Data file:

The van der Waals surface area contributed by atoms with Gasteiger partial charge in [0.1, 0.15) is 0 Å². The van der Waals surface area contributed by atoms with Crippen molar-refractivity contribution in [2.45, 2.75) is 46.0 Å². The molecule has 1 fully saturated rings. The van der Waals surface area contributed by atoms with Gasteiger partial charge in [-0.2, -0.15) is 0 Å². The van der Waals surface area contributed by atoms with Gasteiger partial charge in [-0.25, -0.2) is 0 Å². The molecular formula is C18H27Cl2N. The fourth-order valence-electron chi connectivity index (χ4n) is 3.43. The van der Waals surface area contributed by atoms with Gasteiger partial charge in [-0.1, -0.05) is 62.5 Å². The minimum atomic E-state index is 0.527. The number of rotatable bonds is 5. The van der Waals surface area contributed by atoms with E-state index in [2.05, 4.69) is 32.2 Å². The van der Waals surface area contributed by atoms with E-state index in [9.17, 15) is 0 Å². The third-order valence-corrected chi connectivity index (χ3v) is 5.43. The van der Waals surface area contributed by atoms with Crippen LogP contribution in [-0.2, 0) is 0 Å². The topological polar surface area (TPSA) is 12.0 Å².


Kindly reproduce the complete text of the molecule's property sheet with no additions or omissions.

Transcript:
The van der Waals surface area contributed by atoms with Gasteiger partial charge in [0.1, 0.15) is 0 Å². The van der Waals surface area contributed by atoms with Crippen molar-refractivity contribution in [2.45, 2.75) is 46.0 Å². The molecule has 1 fully saturated rings. The van der Waals surface area contributed by atoms with Gasteiger partial charge in [-0.2, -0.15) is 0 Å². The van der Waals surface area contributed by atoms with Gasteiger partial charge in [-0.25, -0.2) is 0 Å². The molecular formula is C18H27Cl2N. The fourth-order valence-electron chi connectivity index (χ4n) is 3.43. The van der Waals surface area contributed by atoms with Gasteiger partial charge in [-0.1, -0.05) is 62.5 Å². The minimum atomic E-state index is 0.527. The number of rotatable bonds is 5. The van der Waals surface area contributed by atoms with E-state index in [2.05, 4.69) is 32.2 Å². The van der Waals surface area contributed by atoms with E-state index in [9.17, 15) is 0 Å². The third-order valence-corrected chi connectivity index (χ3v) is 5.43. The van der Waals surface area contributed by atoms with Crippen LogP contribution in [-0.2, 0) is 0 Å². The topological polar surface area (TPSA) is 12.0 Å².